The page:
Saturday, 2 November 2013

The Tiger Who Came to Tea

Welcome to my new blog on children's books. The plan is, every Saturday morning I'll post on a different kids book, whatever we are reading at the moment or whatever has popped through the letter box that week to be hidden away till Christmas. Some may be new but mostly, I like the oldies.

 I only discovered The Tiger Who Came to Tea when my first son hit two or three. Most people have heard of it but maybe some need a reminder. If you are looking for a book for anyone between two and half and five, don't go any further. Kids up to ten or twelve will still lean over your shoulder when you read it, of course. Because it is perfect. (No doubt there is a simply way to rotate this photo, but I can hear a fight breaking out upstairs over Halloween loot, so this will have to do. Bear with me.)

"Once there was a little girl called Sophie, and she was having tea with her mummy, in the kitchen." I don't know, we seem to think our kids are craving excitement and adventure, and yet this first line has resulted in 
silent attentiveness from all my four boisterous boys. And so the day begins, with a ring on the doorbell. Who can it be?

Sophie and her kind Mum welcome the big, fluffy, stripey tiger, because he is hungry and they are after all, having tea themselves. And the quiet adventure begins. Nothing call fill this hungry animal as he politely and methodically eats and drinks them out of house and home. Because they are well mannered (and, dare I say it, English) they stand hesitantly by and let him. It's also because he is such a lovely cuddly tiger too. And then he leaves.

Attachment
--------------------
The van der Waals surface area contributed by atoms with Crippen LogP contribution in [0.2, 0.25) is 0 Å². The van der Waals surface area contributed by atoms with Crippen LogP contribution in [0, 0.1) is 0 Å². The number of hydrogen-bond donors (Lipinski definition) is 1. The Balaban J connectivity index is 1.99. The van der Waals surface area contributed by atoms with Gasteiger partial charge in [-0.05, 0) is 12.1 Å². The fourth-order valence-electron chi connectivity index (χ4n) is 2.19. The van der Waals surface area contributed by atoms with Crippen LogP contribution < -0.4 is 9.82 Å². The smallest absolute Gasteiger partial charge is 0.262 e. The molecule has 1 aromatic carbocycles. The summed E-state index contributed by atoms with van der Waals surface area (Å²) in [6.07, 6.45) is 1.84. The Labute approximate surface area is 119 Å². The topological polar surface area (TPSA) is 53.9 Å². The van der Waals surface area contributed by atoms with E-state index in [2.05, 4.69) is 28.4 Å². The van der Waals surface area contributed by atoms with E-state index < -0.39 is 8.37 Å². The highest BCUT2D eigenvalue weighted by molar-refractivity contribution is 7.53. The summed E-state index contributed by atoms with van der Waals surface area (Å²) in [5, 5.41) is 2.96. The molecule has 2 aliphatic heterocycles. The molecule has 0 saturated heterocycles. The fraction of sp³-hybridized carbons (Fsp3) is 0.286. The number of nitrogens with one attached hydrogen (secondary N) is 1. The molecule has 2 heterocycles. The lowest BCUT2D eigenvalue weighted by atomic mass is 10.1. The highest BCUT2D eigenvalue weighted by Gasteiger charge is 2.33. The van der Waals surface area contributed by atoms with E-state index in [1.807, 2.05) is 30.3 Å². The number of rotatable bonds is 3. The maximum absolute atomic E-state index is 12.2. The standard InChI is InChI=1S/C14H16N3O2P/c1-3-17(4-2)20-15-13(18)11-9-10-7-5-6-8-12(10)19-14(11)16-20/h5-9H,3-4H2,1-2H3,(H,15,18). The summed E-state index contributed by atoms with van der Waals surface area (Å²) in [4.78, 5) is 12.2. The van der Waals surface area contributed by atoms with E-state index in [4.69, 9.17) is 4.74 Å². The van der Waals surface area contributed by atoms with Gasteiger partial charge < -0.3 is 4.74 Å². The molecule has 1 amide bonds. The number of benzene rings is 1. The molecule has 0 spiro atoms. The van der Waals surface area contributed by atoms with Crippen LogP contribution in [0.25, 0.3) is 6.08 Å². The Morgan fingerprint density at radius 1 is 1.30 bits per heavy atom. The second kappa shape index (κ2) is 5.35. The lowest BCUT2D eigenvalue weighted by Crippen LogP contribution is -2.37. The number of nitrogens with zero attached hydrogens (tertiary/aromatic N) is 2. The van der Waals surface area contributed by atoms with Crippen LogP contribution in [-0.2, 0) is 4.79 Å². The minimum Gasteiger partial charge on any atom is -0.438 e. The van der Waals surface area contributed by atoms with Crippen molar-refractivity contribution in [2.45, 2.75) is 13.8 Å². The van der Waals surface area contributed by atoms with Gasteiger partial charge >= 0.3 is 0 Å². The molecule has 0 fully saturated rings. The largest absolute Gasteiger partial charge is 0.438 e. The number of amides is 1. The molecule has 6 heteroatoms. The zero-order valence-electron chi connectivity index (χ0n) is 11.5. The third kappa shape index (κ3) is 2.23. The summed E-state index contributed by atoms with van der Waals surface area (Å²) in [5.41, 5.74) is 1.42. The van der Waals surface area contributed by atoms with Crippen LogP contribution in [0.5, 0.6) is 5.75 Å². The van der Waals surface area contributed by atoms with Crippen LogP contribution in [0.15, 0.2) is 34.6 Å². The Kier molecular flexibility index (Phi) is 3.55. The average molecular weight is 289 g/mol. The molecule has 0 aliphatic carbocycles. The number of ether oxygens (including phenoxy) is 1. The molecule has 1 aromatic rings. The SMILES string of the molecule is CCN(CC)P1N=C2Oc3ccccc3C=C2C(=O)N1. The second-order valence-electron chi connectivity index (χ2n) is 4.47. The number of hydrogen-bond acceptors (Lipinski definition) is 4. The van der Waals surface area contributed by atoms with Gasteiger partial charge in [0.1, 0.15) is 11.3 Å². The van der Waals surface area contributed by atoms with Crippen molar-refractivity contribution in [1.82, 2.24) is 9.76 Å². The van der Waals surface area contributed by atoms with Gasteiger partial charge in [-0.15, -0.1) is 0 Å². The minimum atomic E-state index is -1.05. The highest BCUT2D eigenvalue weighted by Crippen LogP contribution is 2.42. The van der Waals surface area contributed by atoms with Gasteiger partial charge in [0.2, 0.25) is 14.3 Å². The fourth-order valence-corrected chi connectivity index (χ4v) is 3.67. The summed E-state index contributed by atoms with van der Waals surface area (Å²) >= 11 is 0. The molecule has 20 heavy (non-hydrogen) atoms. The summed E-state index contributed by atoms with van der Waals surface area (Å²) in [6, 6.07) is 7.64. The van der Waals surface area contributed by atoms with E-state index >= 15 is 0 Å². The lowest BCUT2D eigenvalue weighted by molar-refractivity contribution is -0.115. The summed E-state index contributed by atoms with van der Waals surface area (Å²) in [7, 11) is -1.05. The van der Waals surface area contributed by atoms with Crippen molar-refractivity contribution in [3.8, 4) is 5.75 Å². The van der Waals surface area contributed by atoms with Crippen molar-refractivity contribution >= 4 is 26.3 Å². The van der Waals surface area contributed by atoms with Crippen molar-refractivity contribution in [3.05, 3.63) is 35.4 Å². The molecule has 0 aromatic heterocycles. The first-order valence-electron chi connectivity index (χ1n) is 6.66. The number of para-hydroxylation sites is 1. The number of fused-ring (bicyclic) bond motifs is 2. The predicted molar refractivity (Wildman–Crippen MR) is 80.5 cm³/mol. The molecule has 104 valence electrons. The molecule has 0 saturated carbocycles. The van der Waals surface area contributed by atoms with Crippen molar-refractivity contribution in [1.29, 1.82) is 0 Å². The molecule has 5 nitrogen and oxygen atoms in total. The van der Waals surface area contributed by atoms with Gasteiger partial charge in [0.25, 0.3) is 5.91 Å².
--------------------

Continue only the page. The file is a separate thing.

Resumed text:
After cleaning up the mess and realising that there is no food left for dinner, Daddy gets  home. One of the nicest pages in this book is when Sophie and her parents go out for dinner. We see through her eyes the streets at night and feel her excitement. It is exciting to head out for an unexpected treat!

We did notice the cat and I suppose it could be hint as to the identity of the real tiger in Sophie's mind, but to my kids that does not matter. I've read this to all of them from the age of about three and what I most often hear when we finish is "Read it again." And we do.

Judith Kerr has written many kids books, another favourite of mine is When Hitler Stole Pink Rabbit, for ages eight and up, as far as I can remember. She lived in Germany until 1933 so it is based on real experiences. According to her facebook page, her fathers writing was burnt by the Nazis after they left. She grew up in England and her son, Matthew Kneale is a novelist, best known for English Passengers.

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